Saturday, November 15, 2008

A whole bunch of nothing

I thought it would be fun to post a little video of Cassidy doing tummy time. She really doesn't like it and has stopped trying to push up or even hold her head up. She just lies there and cries till she falls asleep. It is an easy way to put her down for a nap though. :) The video doesn't show her crying, I thought that wouldn't be enjoyable, but it shows her newest discovery, her hands.
I thought I would post a little about what I've been up to in the past little while. In December I graduated from San Jose State with a BS in Kinesiology (the study of human movement) and a concentration in Athletic Training. I know that there is a lot of confusion and questions about what athletic training is so let me explain a little. If you've ever watched a sporting event when someone got injured, the person or people who ran out to check on the athlete is/are athletic trainers. We work with active populations, most often athletes, in the prevention, recognition, treatment, and rehabilitation of injuries. We are considered allied health professionals and can actually bill health insurance companies, in some states, for our services. To become an athletic trainer one most graduate from a BOC accredited college program then pass a national certification exam. While in the AT education program one must accumulate a certain number of internship hours. At SJSU the requirement was a minimum of 200 hours per semesters, that was 200 hours outside of the classroom. After certification we must acquire 75 continuing education credits every three years to maintain our certification.
In talking to others, athletic training is often confused with personal training. Those professionals work with individuals to design and/or implement exercise programs, often at gyms and health clubs. To my knowledge, some companies require their personal trainers to obtain CSCS certification, some do not. The CSCS certification test can be taken by anyone 18 years or older. Obviously one would need to study but there is no degree requirement.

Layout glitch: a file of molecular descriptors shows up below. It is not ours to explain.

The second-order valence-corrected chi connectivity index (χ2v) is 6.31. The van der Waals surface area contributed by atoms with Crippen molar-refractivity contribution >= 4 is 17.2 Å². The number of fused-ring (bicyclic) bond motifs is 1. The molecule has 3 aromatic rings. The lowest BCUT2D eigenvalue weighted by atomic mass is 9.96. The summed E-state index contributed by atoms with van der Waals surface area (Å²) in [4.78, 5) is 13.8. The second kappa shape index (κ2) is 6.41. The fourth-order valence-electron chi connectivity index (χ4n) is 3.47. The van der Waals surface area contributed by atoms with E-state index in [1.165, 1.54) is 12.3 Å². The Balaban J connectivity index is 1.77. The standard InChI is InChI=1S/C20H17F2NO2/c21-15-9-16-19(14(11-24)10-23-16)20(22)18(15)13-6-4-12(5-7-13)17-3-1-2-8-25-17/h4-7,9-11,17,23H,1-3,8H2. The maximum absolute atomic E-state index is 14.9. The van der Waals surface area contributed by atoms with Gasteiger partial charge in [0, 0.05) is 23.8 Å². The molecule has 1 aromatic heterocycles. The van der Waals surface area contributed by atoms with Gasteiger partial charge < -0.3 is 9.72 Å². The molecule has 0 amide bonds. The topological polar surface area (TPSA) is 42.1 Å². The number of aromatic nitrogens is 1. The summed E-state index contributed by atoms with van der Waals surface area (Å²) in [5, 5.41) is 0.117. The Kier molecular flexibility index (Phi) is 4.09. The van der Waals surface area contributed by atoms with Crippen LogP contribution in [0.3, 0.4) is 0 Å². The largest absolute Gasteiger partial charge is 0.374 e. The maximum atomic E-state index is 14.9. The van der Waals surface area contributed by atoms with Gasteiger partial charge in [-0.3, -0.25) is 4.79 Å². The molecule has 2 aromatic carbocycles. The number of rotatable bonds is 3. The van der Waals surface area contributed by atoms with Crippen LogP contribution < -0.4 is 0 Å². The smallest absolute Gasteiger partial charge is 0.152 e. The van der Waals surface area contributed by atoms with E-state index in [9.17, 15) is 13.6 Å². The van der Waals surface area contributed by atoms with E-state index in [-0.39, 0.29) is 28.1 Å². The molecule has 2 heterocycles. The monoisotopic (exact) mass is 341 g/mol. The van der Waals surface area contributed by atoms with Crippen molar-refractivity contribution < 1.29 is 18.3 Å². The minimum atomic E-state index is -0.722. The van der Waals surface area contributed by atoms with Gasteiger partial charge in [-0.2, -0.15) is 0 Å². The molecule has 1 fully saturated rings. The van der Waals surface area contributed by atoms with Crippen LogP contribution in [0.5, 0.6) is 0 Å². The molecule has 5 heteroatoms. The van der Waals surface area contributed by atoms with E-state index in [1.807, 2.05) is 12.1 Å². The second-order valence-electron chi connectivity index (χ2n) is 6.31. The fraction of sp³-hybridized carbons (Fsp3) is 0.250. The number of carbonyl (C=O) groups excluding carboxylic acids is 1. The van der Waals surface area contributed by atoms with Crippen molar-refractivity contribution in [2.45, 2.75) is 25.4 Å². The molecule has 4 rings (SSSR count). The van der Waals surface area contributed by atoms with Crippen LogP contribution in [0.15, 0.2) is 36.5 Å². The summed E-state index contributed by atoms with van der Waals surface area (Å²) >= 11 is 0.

Does that make the difference between the two professions clear?

I have been working with my mother-in-law, who is an artist, for the past 3 years. Here is a link to her site She's really good. I help out with cutting mats for paintings, putting together frames, and assembling everything together. I really enjoy getting to work with her and also learning how to do the different tasks needed to get from pretty painting to framed piece of art on the wall. So if you are ever in need of framing work done or just an opinion or have a question just ask.
Earlier this year I was working in a tax preparation office. I really really liked working there. I enjoyed those I worked for and with as well as the clients. A great benefit from working there was learning all about the tax system and laws and the ins and outs. The knowledge I gained have really benefited us in making decisions about our money. There is a lot of little stuff that is really good to know to maximize your dollar and minimize, legally, your tax liability. So if you ever need some help with your taxes I can refer you to a great office with great employees who want to help you keep your money in your pocket, legally.
Obviously now I'm at home with Cassidy, though some days I think it would be a lot easier to be back at a 9-5 job. I love being home with her though and wouldn't trade this time for anything. I don't get as much done as I'd like, but I am learning how to get more done and with Cassidy sleeping better and better during the day, there is more and more time.